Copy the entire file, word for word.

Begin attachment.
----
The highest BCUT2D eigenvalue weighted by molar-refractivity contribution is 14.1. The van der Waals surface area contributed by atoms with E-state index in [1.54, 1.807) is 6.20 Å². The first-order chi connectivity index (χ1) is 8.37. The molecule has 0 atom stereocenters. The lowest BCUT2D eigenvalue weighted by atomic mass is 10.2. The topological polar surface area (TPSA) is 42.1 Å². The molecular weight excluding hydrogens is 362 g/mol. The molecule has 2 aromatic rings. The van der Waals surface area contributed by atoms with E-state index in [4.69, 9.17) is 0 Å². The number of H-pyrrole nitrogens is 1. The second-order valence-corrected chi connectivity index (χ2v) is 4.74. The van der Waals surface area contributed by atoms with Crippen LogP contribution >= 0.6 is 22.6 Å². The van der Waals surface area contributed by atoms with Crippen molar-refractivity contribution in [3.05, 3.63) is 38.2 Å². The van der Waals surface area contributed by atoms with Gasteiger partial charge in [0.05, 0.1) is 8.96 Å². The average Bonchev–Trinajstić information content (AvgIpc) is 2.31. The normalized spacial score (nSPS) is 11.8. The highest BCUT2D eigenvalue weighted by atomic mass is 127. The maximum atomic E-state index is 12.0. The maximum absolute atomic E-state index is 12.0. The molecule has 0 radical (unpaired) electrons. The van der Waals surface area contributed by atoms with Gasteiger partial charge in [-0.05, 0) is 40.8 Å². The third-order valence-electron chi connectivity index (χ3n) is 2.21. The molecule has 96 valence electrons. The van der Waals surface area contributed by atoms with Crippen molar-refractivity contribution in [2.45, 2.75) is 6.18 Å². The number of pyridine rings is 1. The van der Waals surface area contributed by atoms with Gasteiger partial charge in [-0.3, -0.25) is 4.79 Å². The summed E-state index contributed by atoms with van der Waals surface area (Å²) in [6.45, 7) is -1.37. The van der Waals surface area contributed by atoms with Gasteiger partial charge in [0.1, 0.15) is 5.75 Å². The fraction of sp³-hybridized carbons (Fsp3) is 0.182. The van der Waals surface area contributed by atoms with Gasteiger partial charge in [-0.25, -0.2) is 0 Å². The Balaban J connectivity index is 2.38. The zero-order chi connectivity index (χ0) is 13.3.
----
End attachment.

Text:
The highest BCUT2D eigenvalue weighted by molar-refractivity contribution is 14.1. The van der Waals surface area contributed by atoms with E-state index in [1.54, 1.807) is 6.20 Å². The first-order chi connectivity index (χ1) is 8.37. The molecule has 0 atom stereocenters. The lowest BCUT2D eigenvalue weighted by atomic mass is 10.2. The topological polar surface area (TPSA) is 42.1 Å². The molecular weight excluding hydrogens is 362 g/mol. The molecule has 2 aromatic rings. The van der Waals surface area contributed by atoms with E-state index in [4.69, 9.17) is 0 Å². The number of H-pyrrole nitrogens is 1. The second-order valence-corrected chi connectivity index (χ2v) is 4.74. The van der Waals surface area contributed by atoms with Crippen LogP contribution >= 0.6 is 22.6 Å². The van der Waals surface area contributed by atoms with Crippen molar-refractivity contribution in [3.05, 3.63) is 38.2 Å². The van der Waals surface area contributed by atoms with Gasteiger partial charge in [0.05, 0.1) is 8.96 Å². The average Bonchev–Trinajstić information content (AvgIpc) is 2.31. The normalized spacial score (nSPS) is 11.8. The highest BCUT2D eigenvalue weighted by atomic mass is 127. The maximum atomic E-state index is 12.0. The maximum absolute atomic E-state index is 12.0. The molecule has 0 radical (unpaired) electrons. The van der Waals surface area contributed by atoms with Gasteiger partial charge in [-0.05, 0) is 40.8 Å². The third-order valence-electron chi connectivity index (χ3n) is 2.21. The molecule has 96 valence electrons. The van der Waals surface area contributed by atoms with Crippen molar-refractivity contribution in [2.45, 2.75) is 6.18 Å². The number of pyridine rings is 1. The van der Waals surface area contributed by atoms with Gasteiger partial charge in [-0.3, -0.25) is 4.79 Å². The summed E-state index contributed by atoms with van der Waals surface area (Å²) in [6.45, 7) is -1.37. The van der Waals surface area contributed by atoms with Gasteiger partial charge in [0.1, 0.15) is 5.75 Å². The fraction of sp³-hybridized carbons (Fsp3) is 0.182. The van der Waals surface area contributed by atoms with Gasteiger partial charge in [-0.25, -0.2) is 0 Å². The Balaban J connectivity index is 2.38. The zero-order chi connectivity index (χ0) is 13.3.